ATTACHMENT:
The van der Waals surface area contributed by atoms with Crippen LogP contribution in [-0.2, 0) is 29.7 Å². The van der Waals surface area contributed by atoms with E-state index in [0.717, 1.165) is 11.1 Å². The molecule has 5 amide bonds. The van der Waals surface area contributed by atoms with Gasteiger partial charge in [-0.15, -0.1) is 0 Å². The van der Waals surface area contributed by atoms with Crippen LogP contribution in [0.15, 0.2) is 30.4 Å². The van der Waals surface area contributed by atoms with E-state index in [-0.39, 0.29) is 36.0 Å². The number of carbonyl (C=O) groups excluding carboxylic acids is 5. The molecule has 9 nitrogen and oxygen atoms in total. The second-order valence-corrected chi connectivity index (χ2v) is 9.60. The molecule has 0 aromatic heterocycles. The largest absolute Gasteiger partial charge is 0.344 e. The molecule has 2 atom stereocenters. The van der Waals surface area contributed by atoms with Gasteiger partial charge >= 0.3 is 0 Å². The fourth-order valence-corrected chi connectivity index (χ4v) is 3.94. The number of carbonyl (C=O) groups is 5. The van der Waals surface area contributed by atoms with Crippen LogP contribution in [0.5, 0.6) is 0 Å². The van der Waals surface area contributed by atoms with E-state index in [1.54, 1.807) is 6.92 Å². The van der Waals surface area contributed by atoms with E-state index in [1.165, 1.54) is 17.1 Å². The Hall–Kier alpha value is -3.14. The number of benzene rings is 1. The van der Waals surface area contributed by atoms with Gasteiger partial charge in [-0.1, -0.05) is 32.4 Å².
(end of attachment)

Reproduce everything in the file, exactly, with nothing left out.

The van der Waals surface area contributed by atoms with Crippen LogP contribution in [-0.2, 0) is 29.7 Å². The van der Waals surface area contributed by atoms with E-state index in [0.717, 1.165) is 11.1 Å². The molecule has 5 amide bonds. The van der Waals surface area contributed by atoms with Gasteiger partial charge in [-0.15, -0.1) is 0 Å². The van der Waals surface area contributed by atoms with Crippen LogP contribution in [0.15, 0.2) is 30.4 Å². The van der Waals surface area contributed by atoms with E-state index in [-0.39, 0.29) is 36.0 Å². The number of carbonyl (C=O) groups excluding carboxylic acids is 5. The molecule has 9 nitrogen and oxygen atoms in total. The second-order valence-corrected chi connectivity index (χ2v) is 9.60. The molecule has 0 aromatic heterocycles. The largest absolute Gasteiger partial charge is 0.344 e. The molecule has 2 atom stereocenters. The van der Waals surface area contributed by atoms with Gasteiger partial charge >= 0.3 is 0 Å². The fourth-order valence-corrected chi connectivity index (χ4v) is 3.94. The number of carbonyl (C=O) groups is 5. The van der Waals surface area contributed by atoms with Crippen LogP contribution in [0.5, 0.6) is 0 Å². The van der Waals surface area contributed by atoms with E-state index in [1.54, 1.807) is 6.92 Å². The van der Waals surface area contributed by atoms with E-state index in [1.165, 1.54) is 17.1 Å². The Hall–Kier alpha value is -3.14. The number of benzene rings is 1. The van der Waals surface area contributed by atoms with Gasteiger partial charge in [-0.1, -0.05) is 32.4 Å².